The PM’s point was that if all of you have negativism and are totally pessimistic about growth, about the future, then what will happen to the country? All of us who were present had stakes and are concerned. This is the right time for Indians to outshine others and we have not taken that advantage.
Harsh Mariwala, the president of Ficci, said shortly afterwards, ‘There is a problem of trust between the government and the corporate sector.’
In 2011, that trust, that association one must have to succeed in a country is diminished. For a variety of reasons. Both parties have to reach out.
Mariwala has also said business confidence today is lower than in 2008, and that was when Lehman Brothers and the recession hit us.
He is right. If you look around, fresh investments are not happening. We need massive investments in India, both from the public and the private sector, and neither are investing. They feel the risk of investment, because the approvals take a long time. If the project doesn't take off and they lose a lot of money, they will be pointed at and blamed.
What are the top three things you want the government to do?
You need more than three things but the first is investment — new industries in infrastructure, roads, airports, ports, power — by both the private and public sector. The implementation process, the approval process, has to be streamlined much more than what it is today. We don't know what the project cost will be, we don't know when it will complete and start production, because of all the uncertainties of different approvers. Remove the uncertainties, give us a timetable by when we can get our approvals and permissions, whether it is coal or environment or water.
Second, interest rates have to come down to spur growth. Third, there are dozens of projects stuck halfway, particularly in the power sector. We suggested when we met the PM, why don't you have someone in the PM's Office look at 10 marquee projects and let them analyse what are the decisions necessary and let's push these.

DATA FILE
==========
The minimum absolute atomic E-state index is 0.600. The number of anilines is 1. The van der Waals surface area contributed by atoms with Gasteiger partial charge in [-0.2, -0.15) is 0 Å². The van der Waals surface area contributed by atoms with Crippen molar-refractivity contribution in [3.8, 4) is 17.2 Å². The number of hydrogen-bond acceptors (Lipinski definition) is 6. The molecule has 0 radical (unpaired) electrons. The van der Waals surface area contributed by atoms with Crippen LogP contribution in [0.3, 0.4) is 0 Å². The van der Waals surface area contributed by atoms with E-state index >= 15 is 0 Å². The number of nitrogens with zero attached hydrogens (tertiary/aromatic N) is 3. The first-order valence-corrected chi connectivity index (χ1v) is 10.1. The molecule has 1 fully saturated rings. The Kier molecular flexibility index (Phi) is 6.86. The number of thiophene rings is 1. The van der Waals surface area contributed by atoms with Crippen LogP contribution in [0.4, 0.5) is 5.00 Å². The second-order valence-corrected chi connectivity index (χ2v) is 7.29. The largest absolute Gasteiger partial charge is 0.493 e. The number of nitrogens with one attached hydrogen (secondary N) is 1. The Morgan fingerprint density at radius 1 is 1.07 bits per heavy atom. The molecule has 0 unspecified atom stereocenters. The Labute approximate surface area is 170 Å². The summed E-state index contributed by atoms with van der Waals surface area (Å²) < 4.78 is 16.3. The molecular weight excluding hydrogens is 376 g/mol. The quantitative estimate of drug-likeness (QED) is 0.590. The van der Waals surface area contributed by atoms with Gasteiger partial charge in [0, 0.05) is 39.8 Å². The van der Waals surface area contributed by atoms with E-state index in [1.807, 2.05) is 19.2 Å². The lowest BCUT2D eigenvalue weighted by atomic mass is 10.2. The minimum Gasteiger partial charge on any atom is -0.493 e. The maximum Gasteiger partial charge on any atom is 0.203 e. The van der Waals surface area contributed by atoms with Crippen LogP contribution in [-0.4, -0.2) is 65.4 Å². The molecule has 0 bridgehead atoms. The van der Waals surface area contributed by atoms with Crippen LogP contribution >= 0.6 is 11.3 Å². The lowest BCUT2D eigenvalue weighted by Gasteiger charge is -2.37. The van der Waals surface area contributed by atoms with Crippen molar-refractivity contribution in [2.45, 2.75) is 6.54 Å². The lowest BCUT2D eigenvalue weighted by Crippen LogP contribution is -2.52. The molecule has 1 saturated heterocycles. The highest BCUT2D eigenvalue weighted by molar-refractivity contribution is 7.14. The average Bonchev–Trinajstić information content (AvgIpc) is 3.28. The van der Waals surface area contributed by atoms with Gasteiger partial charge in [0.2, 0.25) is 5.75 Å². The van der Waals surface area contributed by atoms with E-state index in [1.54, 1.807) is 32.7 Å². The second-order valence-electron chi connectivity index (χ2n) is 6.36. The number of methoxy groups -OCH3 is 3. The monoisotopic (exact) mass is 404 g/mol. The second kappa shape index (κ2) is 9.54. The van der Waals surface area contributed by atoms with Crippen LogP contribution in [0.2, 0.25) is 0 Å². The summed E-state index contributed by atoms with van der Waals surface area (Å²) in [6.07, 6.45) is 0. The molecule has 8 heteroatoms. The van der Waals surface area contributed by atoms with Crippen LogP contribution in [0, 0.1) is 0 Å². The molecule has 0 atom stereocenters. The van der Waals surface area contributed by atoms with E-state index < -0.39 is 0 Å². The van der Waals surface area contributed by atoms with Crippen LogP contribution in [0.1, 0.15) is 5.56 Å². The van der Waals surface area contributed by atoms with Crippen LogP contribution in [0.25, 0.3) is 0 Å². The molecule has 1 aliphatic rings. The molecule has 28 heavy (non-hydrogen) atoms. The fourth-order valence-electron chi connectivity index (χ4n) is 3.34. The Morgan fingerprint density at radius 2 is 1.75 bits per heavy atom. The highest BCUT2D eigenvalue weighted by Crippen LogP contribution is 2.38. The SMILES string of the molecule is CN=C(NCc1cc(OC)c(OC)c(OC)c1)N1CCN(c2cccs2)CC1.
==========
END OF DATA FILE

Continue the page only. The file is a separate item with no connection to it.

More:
How important is the need to push through critical reforms the government has spoken about but which are stalled either in Parliament or caught up in party politics — DTC, GST, pension, banking, insurance?
All very critical, maybe not for me but for my kids. If they start putting these Acts in place, then it will help in the future. The other thing is, the government must reduce their expenditure. Also, we have a large number of social development projects, rural programmes. We must push them: 600 million or so live in rural India. How do we make them put more money in their pockets, so they do more consumption?
Can we hope to return to eight per cent growth, leave aside 10 per cent, if these areas of concern are not tackled and if the policy paralysis continues?
We will then have to be satisfied with seven per cent. The monsoons have been good for the last two years, we have had agricultural growth of 3-4, 4.5 per cent, which ensures at least seven per cent. If policy paralysis continues and agricultural growth doesn't happen, you could slip below seven.
More and more Indians are looking at investing abroad. But the market is in India. Everyone knows the desire of Indian businessmen is first to invest here. Huge market, huge population, large middle class, urbanisation happening. All factors are positive. Only if we can get our act together.
So, the budget is your big hope?
The big hope.
Are you disappointed with the Prime Minister?
He has to take a much broader, quicker decision-making effort. And, he has to push reforms. He's been a blessing for India...
But needs to do more?
He wants to. I am convinced he will. His hands are tied because his coalition partners don't support him, the Opposition doesn't support him.
Are you really hopeful today that Manmohan Singh will live up to your expectations or to the promises he has made to you?
I am confident he will. You will see a different set of guidelines and difference in speed at which decisions are taken after February. I am very hopeful that the PM and his team have taken a decision that, ‘We will not let 2011 continue’.
Reserve Bank of India (RBI) deputy governor Subir Gokarn tells Manojit Saha for rate cuts to happen, inflation should come down.